Tuck wings underneath the bird and tie the legs together with kitchen string. Carefully slide your fingers up underneath the skin, separating it from the breast meat. Coat with olive oil or butter, rubbing around as best you can without tearing the skin, then coat the outside skin and all around the chicken. Season with kosher salt and pepper.
Step 2: Roast the chicken
Place the cast iron pan on the middle rack and roast the chicken for 1 hour to 1 hour and ten minutes, depending on the size of your bird. Remove from oven and place the roasted chicken on a cutting board, placing the cast iron with drippings on the stove to make gravy, if desired.
Step 3: Cut the chicken
Using a sharp chefs knife, trim off both legs and wings, placing them on a serving platter.
Place the knife on one side of the spine and slide it down, then place at an angle to the side of the breast, cutting downwards towards the middle. This should take off a large chunk of one side of the breast. Repeat on the opposite sides.
Pick off any remaining chicken meat you couldn't get with the knife - this makes great sandwiches or freeze for chicken and rice soup.
Use the chicken carcass to make homemade broth within 2-3 days or place in a freezer bag for later use.
How to Make Gravy from Pan Drippings
Once the chicken has cooked, there should be at least 1-2 tablespoons of pan drippings leftover in the cast iron pan. If there are more, place in a jar to use another time, or simply pour into an empty metal can to toss.
Add 1 small, chopped shallot and sauté for about 2 minutes. Stir in 1 tablespoon of flour to coat the shallots and add 1 cup of broth. Bring to a simmer over medium high heat, and reduce till thickened, about 3-5 minutes.
If it becomes too thick, just add more broth. If it's too thin, turn up the heat and continue to simmer it for longer, or add a sprinkle of flour. Stir in the fresh herbs. Serve next to the sliced chicken or pour on top.
Expert Tips for Perfect Roasted Chicken
- Use Air Chilled - For a recipe with super simple ingredients, you need a great quality chicken. Air chilled has usually not been injected with solutions and will roast and taste much better.
- Make sure the oven is clean - It's inevitable this chicken will splatter while roasting and may create some smoke in the kitchen. This can be avoided if you start with a clean oven (and clean after!).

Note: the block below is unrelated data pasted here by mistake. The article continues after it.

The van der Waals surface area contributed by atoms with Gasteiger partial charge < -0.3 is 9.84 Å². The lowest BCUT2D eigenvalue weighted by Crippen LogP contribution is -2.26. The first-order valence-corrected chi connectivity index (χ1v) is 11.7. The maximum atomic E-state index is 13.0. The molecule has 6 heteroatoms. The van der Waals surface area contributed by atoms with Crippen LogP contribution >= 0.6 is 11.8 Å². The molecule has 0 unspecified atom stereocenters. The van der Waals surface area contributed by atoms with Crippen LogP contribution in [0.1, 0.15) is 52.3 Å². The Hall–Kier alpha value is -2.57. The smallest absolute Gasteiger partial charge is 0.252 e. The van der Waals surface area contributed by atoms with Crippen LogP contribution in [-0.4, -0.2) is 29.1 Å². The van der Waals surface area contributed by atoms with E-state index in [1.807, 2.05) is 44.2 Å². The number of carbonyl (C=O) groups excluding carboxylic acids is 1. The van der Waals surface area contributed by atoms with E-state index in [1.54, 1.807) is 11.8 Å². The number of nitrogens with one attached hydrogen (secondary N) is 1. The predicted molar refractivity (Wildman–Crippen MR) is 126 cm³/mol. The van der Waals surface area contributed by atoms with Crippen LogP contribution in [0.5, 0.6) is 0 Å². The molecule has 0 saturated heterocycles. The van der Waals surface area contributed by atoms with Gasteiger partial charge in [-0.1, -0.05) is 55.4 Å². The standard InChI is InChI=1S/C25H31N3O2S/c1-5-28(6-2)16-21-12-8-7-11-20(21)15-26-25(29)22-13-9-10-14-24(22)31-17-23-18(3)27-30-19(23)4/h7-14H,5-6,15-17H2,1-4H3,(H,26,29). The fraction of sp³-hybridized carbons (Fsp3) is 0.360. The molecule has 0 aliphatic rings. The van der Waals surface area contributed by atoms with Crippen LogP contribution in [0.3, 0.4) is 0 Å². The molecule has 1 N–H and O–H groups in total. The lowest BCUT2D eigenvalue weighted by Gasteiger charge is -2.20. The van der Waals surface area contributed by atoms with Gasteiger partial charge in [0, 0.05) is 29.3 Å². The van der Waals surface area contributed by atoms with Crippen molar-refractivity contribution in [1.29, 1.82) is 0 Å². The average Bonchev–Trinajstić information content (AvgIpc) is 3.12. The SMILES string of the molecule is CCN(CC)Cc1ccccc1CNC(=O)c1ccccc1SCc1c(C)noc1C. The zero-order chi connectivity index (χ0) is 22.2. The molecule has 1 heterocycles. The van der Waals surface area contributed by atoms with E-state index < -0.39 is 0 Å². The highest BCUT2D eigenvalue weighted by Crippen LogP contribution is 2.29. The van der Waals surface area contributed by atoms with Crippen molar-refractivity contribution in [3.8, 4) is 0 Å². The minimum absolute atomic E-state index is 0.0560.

- Cover if skin gets too dark - If the skin is browning too fast and the rest of the chicken needs to cook through, use aluminum foil to tent it over the chicken. I will say, I've never had to do this in my years of cooking roasted chicken in a few different ovens. But it can happen if you get a very large bird (over 5 pounds).
Storage and Freezing
Refrigerator - Pick apart the chicken, separating light and dark meat if desired, and place in an airtight container for up to 3 days.
Freezer - Pick apart the chicken and place into a freezer bag or airtight container to store up to 6 months.
To defrost - Place in the fridge overnight or place freezer bag into warm water and soak for 30 minutes to 1 hour.
This cast iron roast chicken is perfect as a whole meal, especially paired with a green vegetable or salad like the Apple Fennel Salad, Roasted Carrots and Parsnips, and a creamy side like Boursin pasta or Roasted Mashed Cauliflower.
If you want to add a built in side dish, roast thick root vegetables along with the chicken in the cast iron dish. I like to use radish, thick cut carrots or potatoes, beets, or parsnips. Just cut them into roughly 2 inch chunks so they don't cook too quickly and get mushy.
Want to make this for soups, sandwiches, and more? Try these recipes!
Chicken and Rice Soup
Buffalo Chicken Egg Rolls
Generally, no. This way you get that extra crispy brown skin. However, you don't want the skin to get too dark. One way to prevent this is to place the cast iron pan on the middle or lower middle rack, depending on the size of your chicken.
It's best to invest in a meat thermometer and make sure it registers 165 degrees Fahrenheit when inserted into the center of the breast or between the leg and breast, into the thickest part of the chicken meat. Do not take the temperature on a wing or thigh.
No, you can make this whole roasted chicken in a roasting pan or large casserole dish. Just watch that you don't have a lot of extra free space around the chicken or the drippings can dry up and burn.
Use olive oil instead of butter and arrowroot powder in place of all purpose flour for the gravy.
If you make this, tag me #thedizzycook or @thedizzycook on Facebook and Instagram. And if you love the recipe, please leave a review below! Follow along on my Pinterest for more great recipes.
Cast Iron Roast Chicken
- 4-5 pound whole chicken, patted dry
- 1 tablespoon room temperature butter or olive oil
- kosher salt and pepper